Lavinia Lloyd Dock
1858 - 1956

Photo of Lavinia L. Dock's grave courtesy of Mary Ann Burnam

Photo of headstone for Lavinia Dock which she shares with two of her sisters.

It is an injustice to summarize the life of Lavinia Dock: her brilliance sparked many causes and not just in nursing. Born February 26 1858 in Harrisburg, PA, she was one of six children. Well educated, she is said to have been inspired to enter nursing after reading a magazine article. Below are some highlights of her life:

1886   Graduated Bellevue Training School for Nurses
1888 During a yellow fever epidemic in Jacksonville FL ran ward with Jane Delano
1889   Worked at Johnstown (PA) flood
1890 Assistant superintendent under Isabel Hampton at Johns Hopkins.
1893 Spoke at Columbian Exposition in Chicago
1893 Present at founding of the Society of Superintendents of Training Schools
1893 Became superintendent at Illinois Training School ["I was really a failure"]
1896 Joins with Lillian Wald at the Henry Street Settlement where she lives and works for next 20 years. She claimed she never thought until this time.

Very instrumental:
  • Society of Superintendent of Training Schools, served as secretary
  • 1896 Dock was chairperson and secretary of the Committee on a National Association that founded the Nurses' Associated Alumnae.
  • International Council of Nurses; founded with Ethel Gordon Fenwick; served as Secretary from 1900-1922
  • Volunteer faculty at Teachers College in Hospital Economics program
  • Contributing Editor for AJN "Foreign Department" 1900-1923
  • Wrote History of Nursing with Adelaide Nutting.
  • Joined Alice Paul's Advisory Council of the National Woman's Party

Social Activism:

1907 Joined Equality League of Self Supporting Women; ran suffrage newsstand in front of their office.
   Involved with Social Reform Club. Also worked with NY Women's Trade Union League.
1909 Walked picket lines for Shirtwaist strike
1913 Spoke at ANA convention urging nurses to support union movement
1910 Hygiene & Morality published; called for abolition of double standard of morality; abolish, not regulate prostitution, suffrage for women, self control for men.
1912   Walked with 4 other women from NYC to Albany on a Suffrage hike
1913    Organized marchers from the Lower East side for the Suffrage parade, carried banners in 10 languages
1917 Led suffrage pickets from the National Women's Party Headquarters to the White House. Was jailed June 25 and August 17, 1917, and again August 6, 1918 for participating in militant demonstrations.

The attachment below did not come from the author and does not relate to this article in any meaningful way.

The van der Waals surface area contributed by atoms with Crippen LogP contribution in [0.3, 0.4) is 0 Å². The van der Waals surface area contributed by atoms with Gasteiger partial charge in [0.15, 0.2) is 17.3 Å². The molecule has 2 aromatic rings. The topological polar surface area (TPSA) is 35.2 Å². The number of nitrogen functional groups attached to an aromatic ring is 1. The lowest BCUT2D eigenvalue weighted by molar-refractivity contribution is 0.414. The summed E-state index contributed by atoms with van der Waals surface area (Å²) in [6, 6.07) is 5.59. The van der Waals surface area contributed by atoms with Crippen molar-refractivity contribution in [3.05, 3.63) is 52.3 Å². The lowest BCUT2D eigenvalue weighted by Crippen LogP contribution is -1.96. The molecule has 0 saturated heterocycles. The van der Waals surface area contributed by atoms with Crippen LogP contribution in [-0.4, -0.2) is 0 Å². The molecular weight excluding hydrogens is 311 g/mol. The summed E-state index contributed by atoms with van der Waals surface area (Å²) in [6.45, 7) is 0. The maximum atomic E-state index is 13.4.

With Leonora O'Reilly founded a local of the United Garment Workers of America at a Henry Street workshop. Encouraged workers to unite in trade unions.
  Crusader against VD; early member of American Society of Sanitary and Moral Prophylaxis
1921 Praised birth control leader Margaret Sanger: "for teaching to poor working women what all well-to-do women may learn from reliable authority"
   Active in National Woman's Party
   Condemned World War I
1916 Moved back with family in Pennsylvania
1922 Resigned as ICN secretary
1923 Resigned from American Journal of Nursing
1947 Attended ICN at Atlantic City age 89
1956 Fell, broke hip, died April 17

Photo  courtesy of Mary Ann Burnam

Miss Dock's grave in the family plot in the Harrisburg Cemetery, Harrisburg, PA
Photo by Dr Mary Ann Burnam

Sources:

Burnam, M.A.B. (1998). Lavinia Lloyd Dock: An activist in nursing and social reform. Ph.D. dissertation, The Ohio State University.

Dock, L.L. (1977).   Lavinia L. Dock: Self portrait.   Nursing Outlook, 25, 22-26.

Dock L.L.   (1926). A history of nursing, Vol III. Buffalo: The Heritage Press.

Christy, T. (1969).   Portrait of a leader: Lavinia Lloyd Dock.   Nursing Outlook, 17:72-5.

Estabrooks, C.A.   (1995).   Lavinia Lloyd Dock: the Henry Street years.   Nursing History Review 1995; 3: 143-72.

James, J.W., & Stein, A. P. (1988). Lavinia Lloyd Dock. In: American nursing: A biographical dictionary.    V.L. Bullough, O.M., Church, & A.P. Stein, (Eds.). New York: Garland.

Monteiro, L. (1978).  Lavinia L. Dock: On nurses and the Cold War.   Nursing Forum 17:46-54.

Ott, M. (1994). An analysis of the friendship of Lavinia Dock and Lillian Wald, 1898-1930. Master's thesis, D'Youville College.

Poslusny, S.M.  (1989).  Feminist friendship: Isabel Hampton Robb, Lavinia Lloyd Dock and Mary Adelaide Nutting.   Image: Journal of Nursing Scholarship 21(2): 64-8.

Ramos, M.   (1997).   Caring for patients, profession, and world: the social activism of Lavinia Lloyd Dock.   International Journal for Human Caring (1997 Spring) 1(1): 12-7.

Roberts, M. (1956). Lavinia Lloyd Dock - Nurse, feminist, internationalist. American Journal of Nursing 56(2): 176-179.

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